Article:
A woman has been compensated £21,500 after suffering a back injury while on her way to perform an inventory check at a Scottish lighthouse.
Rosemary Cairns was off work 15 months after travelling to the Isle of May. Her back was hurt when the boat on which she was travelling hit choppy waters.
Mrs Cairns, 55, brought the compensation claim against her employers, the Northern Lighthouse Board, and the owners of the boat, Calypso Marine. Her case was heard at the Court of Session in Edinburgh.
Though neither party disputed compensation they did contest liability. Lord Drummond Young, presiding judge, ruled that both firms were liable but the compensation should come from the boat firm.
He said: “The net effect will be that they are liable for the full sum payable to the pursuer (Mrs Cairns).”
Mrs Cairns, a finance assistant, travelled to the lighthouse in 2009.
She told the court: “I could see the lighthouse from the distance. It wasn’t far off. I felt the waves had started to get higher It was a bit more choppy I felt.”
She said that when the boat “banged down on the water” the first time she felt something happen to her back. When it happened again she screamed with pain.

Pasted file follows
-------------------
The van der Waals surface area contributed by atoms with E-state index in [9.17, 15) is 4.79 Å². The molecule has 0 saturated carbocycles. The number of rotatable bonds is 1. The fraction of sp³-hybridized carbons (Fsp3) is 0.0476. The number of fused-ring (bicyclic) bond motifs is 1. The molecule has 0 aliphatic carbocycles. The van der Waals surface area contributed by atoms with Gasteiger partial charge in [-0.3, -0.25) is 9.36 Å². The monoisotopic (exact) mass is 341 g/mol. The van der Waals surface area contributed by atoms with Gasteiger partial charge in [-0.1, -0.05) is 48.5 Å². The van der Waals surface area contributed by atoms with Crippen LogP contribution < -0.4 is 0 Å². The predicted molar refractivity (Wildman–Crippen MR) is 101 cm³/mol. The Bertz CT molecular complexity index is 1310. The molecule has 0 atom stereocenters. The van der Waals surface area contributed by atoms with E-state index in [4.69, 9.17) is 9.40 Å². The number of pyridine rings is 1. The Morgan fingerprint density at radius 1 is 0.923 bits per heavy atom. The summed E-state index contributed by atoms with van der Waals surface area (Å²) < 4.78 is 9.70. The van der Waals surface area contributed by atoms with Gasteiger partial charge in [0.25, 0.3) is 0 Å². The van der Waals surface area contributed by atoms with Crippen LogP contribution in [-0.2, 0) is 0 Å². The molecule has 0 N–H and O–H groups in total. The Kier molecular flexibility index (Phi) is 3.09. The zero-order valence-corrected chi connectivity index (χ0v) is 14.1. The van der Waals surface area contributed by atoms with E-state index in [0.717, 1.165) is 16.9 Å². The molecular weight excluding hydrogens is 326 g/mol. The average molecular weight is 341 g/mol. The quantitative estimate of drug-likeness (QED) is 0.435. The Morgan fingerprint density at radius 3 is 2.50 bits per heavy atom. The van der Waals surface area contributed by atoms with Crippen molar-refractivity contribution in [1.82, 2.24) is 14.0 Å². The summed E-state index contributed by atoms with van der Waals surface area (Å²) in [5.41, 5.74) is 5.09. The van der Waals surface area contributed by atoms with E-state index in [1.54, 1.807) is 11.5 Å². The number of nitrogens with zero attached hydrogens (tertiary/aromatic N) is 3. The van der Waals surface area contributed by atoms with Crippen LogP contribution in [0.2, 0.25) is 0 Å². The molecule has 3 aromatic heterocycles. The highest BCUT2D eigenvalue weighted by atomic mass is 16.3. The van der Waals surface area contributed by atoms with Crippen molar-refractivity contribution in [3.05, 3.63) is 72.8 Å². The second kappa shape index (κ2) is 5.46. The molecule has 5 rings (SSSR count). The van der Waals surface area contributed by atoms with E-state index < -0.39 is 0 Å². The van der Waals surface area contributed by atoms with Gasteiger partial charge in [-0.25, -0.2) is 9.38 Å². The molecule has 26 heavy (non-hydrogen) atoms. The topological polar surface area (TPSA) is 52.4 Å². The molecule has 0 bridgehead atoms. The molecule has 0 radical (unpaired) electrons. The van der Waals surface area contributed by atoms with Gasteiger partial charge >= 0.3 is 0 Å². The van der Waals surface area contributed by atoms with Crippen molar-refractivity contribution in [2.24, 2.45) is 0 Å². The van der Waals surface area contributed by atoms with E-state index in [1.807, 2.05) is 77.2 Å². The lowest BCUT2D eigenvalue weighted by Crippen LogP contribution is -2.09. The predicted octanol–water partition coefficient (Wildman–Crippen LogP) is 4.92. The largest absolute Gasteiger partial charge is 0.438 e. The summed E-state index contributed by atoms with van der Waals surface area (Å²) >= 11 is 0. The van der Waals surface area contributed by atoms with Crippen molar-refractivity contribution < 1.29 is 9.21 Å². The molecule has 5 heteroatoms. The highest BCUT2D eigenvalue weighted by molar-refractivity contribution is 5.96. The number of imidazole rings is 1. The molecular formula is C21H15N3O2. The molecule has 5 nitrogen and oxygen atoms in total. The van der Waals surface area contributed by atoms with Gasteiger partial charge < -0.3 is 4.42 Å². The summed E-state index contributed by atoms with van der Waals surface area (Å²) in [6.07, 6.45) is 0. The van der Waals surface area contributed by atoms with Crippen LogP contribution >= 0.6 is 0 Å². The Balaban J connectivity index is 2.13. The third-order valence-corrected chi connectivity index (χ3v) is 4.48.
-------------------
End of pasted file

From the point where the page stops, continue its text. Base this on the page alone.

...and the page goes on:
She was taken by ambulance to hospital.
The judge said: “I think it is clear that the boat was driven continuously at a speed of about 17 to 18 knots, which was too fast for the conditions as it gave rise to a significant risk of slamming, with a consequent risk of injury to the passengers. That is precisely what happened: the boat slammed after crossing each of two successive waves and the pursuer was injured in consequence.”
After hearing expert evidence, the judge ruled the boat was driven too fast for the conditions, and this had a detrimental effect on her back.
He ruled that the boat should have been driven with more care, and summed up: “Had that been done, it seems quite clear that the risk of injury would have been very much lessened.”